Ryeland from Lanark, Scotland
Combed w/ Louet mini combs
Because of being rolled & shipped, lock structure is messed up—probably should have just carded it all—
(but I love combing!)
Ryeland is Down-like but not from the same branch of the sheep family tree. We have two Ryeland samples. The black is lovely, and I've spun it, but the white was not a good representative of the breed so while I'd pulled sample locks I had not made a skein. So I turned to the wheel with Deb's sample. She had combed about half with her Louet mini-combs. After reserving sample locks, I combed the remainder on my Louet mini-combs and spun a skein that speaks effectively for Ryeland.
I love combing, too. My primary fiber-prep tools for this project are a pair of Louet mini-combs (mine are two-row) and a pair of double-pitch Viking combs.
Change to post: It's morning and the Ryeland's dry now, so I've taken its photo. I also put the Dorset skeinlets in the shot again, because their original photo was taken in my spinning area at night with woefully inadequate artificial light. I knew if I didn't get the post up when I had both the thought and a moment, it would never be written, so I took what I could get. . . . The extra fluffiness in the Ryeland is just part of what good Ryeland does, even when spun with predominantly worsted (unfluffy) techniques. The Dorset is also wonderful. I want to knit it and show what it can do. (Must Move On.)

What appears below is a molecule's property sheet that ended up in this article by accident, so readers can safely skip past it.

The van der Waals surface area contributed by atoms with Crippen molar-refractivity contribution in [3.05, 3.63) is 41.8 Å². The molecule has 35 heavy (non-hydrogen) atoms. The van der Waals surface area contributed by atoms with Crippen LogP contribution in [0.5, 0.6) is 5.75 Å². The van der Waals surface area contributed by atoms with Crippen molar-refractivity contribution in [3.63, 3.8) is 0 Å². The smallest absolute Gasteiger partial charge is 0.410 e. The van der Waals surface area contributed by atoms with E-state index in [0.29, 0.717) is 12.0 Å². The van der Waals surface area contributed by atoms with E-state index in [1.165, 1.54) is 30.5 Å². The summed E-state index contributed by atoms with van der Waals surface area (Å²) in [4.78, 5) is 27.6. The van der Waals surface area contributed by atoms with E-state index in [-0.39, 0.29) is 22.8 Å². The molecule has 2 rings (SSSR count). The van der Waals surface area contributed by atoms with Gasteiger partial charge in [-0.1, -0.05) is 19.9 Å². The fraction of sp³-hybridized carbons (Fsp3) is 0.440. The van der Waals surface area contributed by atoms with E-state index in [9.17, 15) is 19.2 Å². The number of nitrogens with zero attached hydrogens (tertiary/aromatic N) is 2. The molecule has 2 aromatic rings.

Within the boxes of fibers we had acquired from other sources, I located a bag of Oxford that I had held off on processing—not one Deb had sent, but wool from a meat flock in the Great Plains. As soon as I had seen it initially, I knew that getting anything from it that would show the potential of Oxford would be a challenge. It was full of the sort of chaff that doesn't wash out and doesn't fall out during preparation and spinning (as a lot of vegetable matter does).